“As the great Dr Seuss said, ‘don’t cry because it’s over, smile because it happened’.”
Now, Lucy Meadway, a 30-year-old guinea pig expert and author of The Happy, Healthy Guinea Pig Guidebook, has issued her advice to help keep the animals safe.
She said: “I urge people to keep their guinea pigs indoors.
Lucy Meadway from Deal is a guinea pig expert
“I believe that guinea pigs should never be kept outside as there is no such thing as a fox proof hutch or run.
“As Ben Fogle has said, guinea pigs are such fantastic creatures who can make a surprising impact on their owners, with their funny noises, behaviours and affectionate nature.
“Gone are the days where guinea pigs should be left outside in a hutch.
“They make brilliant companions indoors and love the company of their humans.
“My two guinea pigs, Nugget and Luna live in my home where they can live in complete safety.
”I urge people to keep their guinea pigs indoors’
“If space is limited in the home, then a secure shed can make a great alternative and provide a much bigger space than a hutch.”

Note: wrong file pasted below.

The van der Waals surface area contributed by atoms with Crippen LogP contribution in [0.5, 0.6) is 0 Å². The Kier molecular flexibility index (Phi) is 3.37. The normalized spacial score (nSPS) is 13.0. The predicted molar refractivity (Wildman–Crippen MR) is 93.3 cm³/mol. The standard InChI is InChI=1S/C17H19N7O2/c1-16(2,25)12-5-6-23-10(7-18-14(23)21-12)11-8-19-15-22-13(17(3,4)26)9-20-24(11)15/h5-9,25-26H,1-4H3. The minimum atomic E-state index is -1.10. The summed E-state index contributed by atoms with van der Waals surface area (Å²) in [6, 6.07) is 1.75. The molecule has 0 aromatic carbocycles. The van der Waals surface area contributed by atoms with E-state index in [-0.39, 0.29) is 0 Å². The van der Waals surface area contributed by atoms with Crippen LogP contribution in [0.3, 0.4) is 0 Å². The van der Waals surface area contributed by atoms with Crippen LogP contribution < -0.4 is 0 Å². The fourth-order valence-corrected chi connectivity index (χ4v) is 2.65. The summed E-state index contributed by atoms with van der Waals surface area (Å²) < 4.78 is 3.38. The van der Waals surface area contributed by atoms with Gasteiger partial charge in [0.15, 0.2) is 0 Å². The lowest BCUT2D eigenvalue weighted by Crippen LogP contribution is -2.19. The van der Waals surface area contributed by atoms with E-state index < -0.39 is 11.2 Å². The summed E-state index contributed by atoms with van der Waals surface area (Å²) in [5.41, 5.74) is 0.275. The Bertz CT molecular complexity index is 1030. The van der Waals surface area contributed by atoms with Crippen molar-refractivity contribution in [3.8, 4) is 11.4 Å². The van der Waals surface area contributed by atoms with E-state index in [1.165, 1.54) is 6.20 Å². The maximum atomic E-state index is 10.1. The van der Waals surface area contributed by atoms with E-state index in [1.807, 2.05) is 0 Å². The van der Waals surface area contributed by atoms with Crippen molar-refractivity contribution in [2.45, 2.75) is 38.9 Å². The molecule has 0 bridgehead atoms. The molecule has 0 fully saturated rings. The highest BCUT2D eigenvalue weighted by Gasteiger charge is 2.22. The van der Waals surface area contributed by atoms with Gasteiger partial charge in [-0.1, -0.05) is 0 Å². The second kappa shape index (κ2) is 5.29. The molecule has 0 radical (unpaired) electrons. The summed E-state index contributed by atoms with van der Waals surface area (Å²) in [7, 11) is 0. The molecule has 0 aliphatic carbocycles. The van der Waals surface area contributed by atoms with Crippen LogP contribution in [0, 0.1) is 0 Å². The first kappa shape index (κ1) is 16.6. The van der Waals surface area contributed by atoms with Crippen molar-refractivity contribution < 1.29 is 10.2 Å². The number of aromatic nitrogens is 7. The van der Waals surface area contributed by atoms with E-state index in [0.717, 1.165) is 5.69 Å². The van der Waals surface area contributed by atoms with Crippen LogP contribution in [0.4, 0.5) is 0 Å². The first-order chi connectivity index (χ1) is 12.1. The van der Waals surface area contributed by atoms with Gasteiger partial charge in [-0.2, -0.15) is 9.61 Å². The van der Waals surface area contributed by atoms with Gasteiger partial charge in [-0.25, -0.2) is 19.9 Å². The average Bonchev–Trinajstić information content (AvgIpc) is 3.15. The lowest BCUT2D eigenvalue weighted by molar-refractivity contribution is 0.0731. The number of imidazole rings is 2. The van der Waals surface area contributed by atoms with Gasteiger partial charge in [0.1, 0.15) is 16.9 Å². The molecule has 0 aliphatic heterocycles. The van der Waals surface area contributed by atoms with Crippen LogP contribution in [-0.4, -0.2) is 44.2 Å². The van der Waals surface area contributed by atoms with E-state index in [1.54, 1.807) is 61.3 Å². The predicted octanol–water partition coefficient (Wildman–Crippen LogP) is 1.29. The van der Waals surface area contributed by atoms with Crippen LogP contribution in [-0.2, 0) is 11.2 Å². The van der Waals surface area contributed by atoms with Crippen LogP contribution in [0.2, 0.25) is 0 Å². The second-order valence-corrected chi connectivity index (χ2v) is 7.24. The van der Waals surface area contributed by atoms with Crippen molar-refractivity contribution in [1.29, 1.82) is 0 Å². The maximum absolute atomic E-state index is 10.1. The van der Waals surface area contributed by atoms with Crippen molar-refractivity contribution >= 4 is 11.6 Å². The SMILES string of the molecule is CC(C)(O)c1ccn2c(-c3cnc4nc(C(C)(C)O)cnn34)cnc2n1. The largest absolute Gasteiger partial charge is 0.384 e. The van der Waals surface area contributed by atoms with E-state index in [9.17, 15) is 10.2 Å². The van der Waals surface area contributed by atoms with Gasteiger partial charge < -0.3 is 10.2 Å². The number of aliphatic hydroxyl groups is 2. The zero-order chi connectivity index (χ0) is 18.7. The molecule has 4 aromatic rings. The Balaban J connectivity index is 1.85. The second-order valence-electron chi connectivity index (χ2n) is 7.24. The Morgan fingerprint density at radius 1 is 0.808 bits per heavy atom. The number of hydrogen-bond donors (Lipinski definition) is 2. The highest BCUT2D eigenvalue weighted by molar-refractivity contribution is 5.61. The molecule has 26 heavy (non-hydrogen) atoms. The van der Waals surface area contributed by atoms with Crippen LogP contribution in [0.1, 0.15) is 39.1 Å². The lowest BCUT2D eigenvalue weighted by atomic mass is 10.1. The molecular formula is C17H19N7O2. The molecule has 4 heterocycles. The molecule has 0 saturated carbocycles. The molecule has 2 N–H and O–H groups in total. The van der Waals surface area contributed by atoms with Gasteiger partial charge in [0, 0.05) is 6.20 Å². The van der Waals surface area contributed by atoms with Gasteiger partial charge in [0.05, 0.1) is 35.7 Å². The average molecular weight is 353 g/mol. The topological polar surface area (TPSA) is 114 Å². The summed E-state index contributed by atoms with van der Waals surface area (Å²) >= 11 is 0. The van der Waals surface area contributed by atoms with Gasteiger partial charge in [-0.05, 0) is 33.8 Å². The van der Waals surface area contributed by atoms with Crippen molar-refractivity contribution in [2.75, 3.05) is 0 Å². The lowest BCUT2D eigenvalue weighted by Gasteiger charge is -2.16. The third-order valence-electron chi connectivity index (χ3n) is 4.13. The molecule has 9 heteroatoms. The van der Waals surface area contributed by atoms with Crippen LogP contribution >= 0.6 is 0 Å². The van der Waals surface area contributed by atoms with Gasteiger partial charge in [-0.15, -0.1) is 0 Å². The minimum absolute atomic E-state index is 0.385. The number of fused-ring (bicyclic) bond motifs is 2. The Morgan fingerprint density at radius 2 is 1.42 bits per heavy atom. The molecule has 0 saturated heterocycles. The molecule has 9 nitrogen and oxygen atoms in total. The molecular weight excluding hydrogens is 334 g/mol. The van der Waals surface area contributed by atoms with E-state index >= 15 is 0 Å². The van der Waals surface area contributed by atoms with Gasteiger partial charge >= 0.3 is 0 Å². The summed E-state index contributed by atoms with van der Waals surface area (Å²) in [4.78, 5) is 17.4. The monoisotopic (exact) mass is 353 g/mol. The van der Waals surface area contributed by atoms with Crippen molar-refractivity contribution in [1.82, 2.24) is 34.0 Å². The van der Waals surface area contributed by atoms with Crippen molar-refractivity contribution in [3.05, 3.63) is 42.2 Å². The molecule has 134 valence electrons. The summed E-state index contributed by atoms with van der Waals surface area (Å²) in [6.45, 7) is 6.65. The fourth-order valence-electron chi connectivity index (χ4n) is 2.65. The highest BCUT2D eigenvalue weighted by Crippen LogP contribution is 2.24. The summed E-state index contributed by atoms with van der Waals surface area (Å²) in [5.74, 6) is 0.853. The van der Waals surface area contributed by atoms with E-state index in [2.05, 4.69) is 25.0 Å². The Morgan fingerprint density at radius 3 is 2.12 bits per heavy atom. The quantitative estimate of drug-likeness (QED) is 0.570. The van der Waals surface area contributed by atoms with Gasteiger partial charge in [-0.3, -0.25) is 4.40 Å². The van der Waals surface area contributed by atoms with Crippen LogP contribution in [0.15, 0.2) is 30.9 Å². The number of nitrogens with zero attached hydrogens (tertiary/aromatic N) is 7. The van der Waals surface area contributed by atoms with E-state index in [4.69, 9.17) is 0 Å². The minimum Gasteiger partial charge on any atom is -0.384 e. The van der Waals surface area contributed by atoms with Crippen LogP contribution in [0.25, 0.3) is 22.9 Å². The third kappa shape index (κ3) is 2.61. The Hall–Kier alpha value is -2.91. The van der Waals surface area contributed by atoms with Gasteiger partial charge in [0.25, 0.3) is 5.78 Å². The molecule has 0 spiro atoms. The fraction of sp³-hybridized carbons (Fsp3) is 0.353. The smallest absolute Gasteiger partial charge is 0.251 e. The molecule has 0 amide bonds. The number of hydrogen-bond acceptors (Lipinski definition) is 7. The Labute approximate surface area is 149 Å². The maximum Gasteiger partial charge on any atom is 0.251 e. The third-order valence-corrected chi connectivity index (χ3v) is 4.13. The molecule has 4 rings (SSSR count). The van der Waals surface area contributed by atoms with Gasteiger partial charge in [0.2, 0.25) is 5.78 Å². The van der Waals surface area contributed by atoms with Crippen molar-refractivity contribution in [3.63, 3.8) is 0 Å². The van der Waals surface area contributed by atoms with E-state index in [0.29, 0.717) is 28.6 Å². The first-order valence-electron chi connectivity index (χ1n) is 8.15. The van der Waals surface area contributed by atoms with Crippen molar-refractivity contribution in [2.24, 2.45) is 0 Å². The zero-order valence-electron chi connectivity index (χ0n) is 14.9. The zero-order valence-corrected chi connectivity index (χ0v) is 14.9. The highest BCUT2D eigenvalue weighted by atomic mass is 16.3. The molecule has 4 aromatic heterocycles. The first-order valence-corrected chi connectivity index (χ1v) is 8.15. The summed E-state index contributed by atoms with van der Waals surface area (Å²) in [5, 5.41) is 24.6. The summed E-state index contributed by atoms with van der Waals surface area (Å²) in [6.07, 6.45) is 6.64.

Ms Meadway, also known as Little Critter Lucy, has run her own pet sitting business for five years.
Her self-published guidebook, available on Amazon and Kindle, explores the joys and pitfuls of owning guinea pigs, what to consider before buying one, what to feed them and generally how to make them happy.
She said: “I’ve had rabbits and hamsters and I look after lots of different pets but guinea pigs, to me, are the best.
“They’re able to fit into a busy lifestyle while being self sufficient and really affectionate.”
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A former Ottawa mayor has filed nomination papers in a bid to become mayor again as the dash to the municipal ballot box officially begins.
Bob Chiarelli, 80, kicked off his campaign for mayor by registering at the city’s elections office Monday morning.
Chiarelli was elected the first mayor of the amalgamated city of Ottawa in 2000, and served two terms before losing in the 2006 election. He is also a veteran of provincial politics, serving as a Liberal cabinet minister.
“I’m not doing it to satisfy my ego or pad my resume in any way, shape or form,” Chiarelli told CTV News at Noon on Monday. “I’m a citizen like any other citizen, and I think there’s a strong consensus among us that a lot of things at city hall are moving in the wrong direction.”
Chiarelli singled out the city’s growing debt, LRT issues, and the city’s response to the ‘Freedom Convoy’ protests in February as issues he thinks the current council could have handled better.